Still, a few aspects disappointed.  In “Barocco” the ensemble needs more attention. The interplay between the group and the two lead women is one of the key aspects of the ballet. It is what makes “Barocco” feel like a perfect system, a celestial clock. At the performance I saw, and in other ballets with smaller ensembles, like “Emeralds,” the corps was correct but wan, lacking the crispness of attack that creates the sense of interplay or harmonic resonance that we hear in the music. (The large ensemble in “Diamonds,” at the start of the season, also had little energy or focus.)  

Mira Nadon and Gilbert Bolden III in George Balanchine’s “Concerto Barocco.” Photograph by Erin Baiano

And in “Prodigal Son,” Huxley’s performance of the title character—impeccable in every choreographic detail—lacked the assurance and depth it might have acquired from working more intensely on the dramatic side of the role with former interpreters. Without that extra push, Huxley wasn’t able to shed his qualities of nobility and gentlemanliness, so appealing in other ballets but out of place here.

Despite this, the overall impression of the evening was positive. Nadon and Isabelle LaFreniere were a study in contrasts in “Barocco,” with LaFreniere a vigorous, risk-taking powerhouse countered by Nadon’s leisurely, glamorous spaciousness and stretch. Peck showed off every angle of the ballerina role in the first movement of “Symphony in C,” to Bizet, with great clarity, projecting a sense of total mastery and control. Chun Wai Chan’s partnering was model of manners and modesty.  In the slow movement of the same ballet, Unity Phelan glistened in the arms of her cavalier, Alec Knight, stretching her limbs like a cat and swooning, body carving a soft arc through space, again and again into her partner’s arms. (I do dislike how the tutus in this ballet, newly designed in 2012, flop over at the slightest excuse.)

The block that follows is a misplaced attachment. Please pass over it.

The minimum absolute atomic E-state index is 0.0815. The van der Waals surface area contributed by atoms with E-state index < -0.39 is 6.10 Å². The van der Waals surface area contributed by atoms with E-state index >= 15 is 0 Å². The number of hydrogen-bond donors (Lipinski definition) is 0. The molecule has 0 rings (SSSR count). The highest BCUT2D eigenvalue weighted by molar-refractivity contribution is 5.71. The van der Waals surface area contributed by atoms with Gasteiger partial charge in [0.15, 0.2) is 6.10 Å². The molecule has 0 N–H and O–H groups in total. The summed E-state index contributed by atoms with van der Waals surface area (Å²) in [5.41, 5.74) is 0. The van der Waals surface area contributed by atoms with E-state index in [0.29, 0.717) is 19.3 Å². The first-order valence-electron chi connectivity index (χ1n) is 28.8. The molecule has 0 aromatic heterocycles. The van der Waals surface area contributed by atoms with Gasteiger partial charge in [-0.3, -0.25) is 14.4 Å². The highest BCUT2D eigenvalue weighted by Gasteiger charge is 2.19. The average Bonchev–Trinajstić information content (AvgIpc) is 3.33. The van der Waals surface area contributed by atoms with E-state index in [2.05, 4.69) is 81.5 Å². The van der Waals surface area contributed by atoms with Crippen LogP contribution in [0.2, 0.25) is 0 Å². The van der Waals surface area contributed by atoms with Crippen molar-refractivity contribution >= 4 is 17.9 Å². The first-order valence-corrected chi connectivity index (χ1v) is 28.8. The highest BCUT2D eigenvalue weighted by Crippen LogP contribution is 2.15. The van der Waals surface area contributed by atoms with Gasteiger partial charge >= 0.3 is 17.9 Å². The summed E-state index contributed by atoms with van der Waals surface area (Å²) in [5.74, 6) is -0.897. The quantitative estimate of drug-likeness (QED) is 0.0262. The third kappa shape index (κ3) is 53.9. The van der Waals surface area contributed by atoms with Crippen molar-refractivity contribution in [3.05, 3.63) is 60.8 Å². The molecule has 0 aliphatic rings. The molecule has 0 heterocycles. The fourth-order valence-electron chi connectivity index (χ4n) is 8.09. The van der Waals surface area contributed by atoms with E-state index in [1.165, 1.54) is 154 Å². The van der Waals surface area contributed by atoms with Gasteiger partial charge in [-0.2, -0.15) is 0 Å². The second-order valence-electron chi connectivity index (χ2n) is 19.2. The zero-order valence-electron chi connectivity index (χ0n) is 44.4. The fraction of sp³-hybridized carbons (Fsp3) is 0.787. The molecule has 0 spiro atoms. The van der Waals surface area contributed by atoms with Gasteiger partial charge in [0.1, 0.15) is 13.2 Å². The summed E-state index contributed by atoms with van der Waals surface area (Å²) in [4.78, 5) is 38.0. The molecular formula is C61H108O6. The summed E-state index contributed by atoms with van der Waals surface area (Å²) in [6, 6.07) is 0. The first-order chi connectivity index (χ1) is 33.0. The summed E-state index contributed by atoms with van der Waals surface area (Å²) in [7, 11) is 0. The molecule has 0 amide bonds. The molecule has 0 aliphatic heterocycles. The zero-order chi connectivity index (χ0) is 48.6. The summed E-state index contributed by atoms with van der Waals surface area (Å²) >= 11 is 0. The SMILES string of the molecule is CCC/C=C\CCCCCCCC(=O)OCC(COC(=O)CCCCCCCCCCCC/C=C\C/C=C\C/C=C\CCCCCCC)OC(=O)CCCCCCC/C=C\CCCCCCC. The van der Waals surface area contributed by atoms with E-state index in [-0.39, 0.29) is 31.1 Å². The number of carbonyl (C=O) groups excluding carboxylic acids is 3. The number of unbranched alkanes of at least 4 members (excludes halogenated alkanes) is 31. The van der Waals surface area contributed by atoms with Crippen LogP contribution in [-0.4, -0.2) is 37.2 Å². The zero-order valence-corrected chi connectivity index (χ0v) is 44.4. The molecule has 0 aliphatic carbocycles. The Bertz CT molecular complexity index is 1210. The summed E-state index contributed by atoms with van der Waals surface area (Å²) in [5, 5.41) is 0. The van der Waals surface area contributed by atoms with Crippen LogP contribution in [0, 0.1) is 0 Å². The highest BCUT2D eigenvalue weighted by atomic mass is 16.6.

Anthony Huxley in George Balanchine’s “Prodigal Son.” Photograph by Paul Kolnik

The finale of “Symphony in C” is Balanchine at his most ebullient and joyful: arms and legs fill the stage in a high-speed demonstration of Balanchine’s balletic canon. Pointes patter the floor, legs flash out and in, bodies spin. The entire stage is alive and filled with light and movement. In such moments it feels like Balanchine’s spirit is very much alive.

Marina Harss

Marina Harss is a dance writer in New York, a frequent contributor to the New York Times and the New Yorker Magazine, as well as to Dance Magazine and Fjord Review. She is the author of a book about the choreographer Alexei Ratmansky, scheduled for publication by Farrar Straus and Giroux in 2023.


Andrew Dolkart

Thank you for commenting on the floppy tutus in Symphony in C. They get in the way of a dancers beautiful line, especially in the second movement.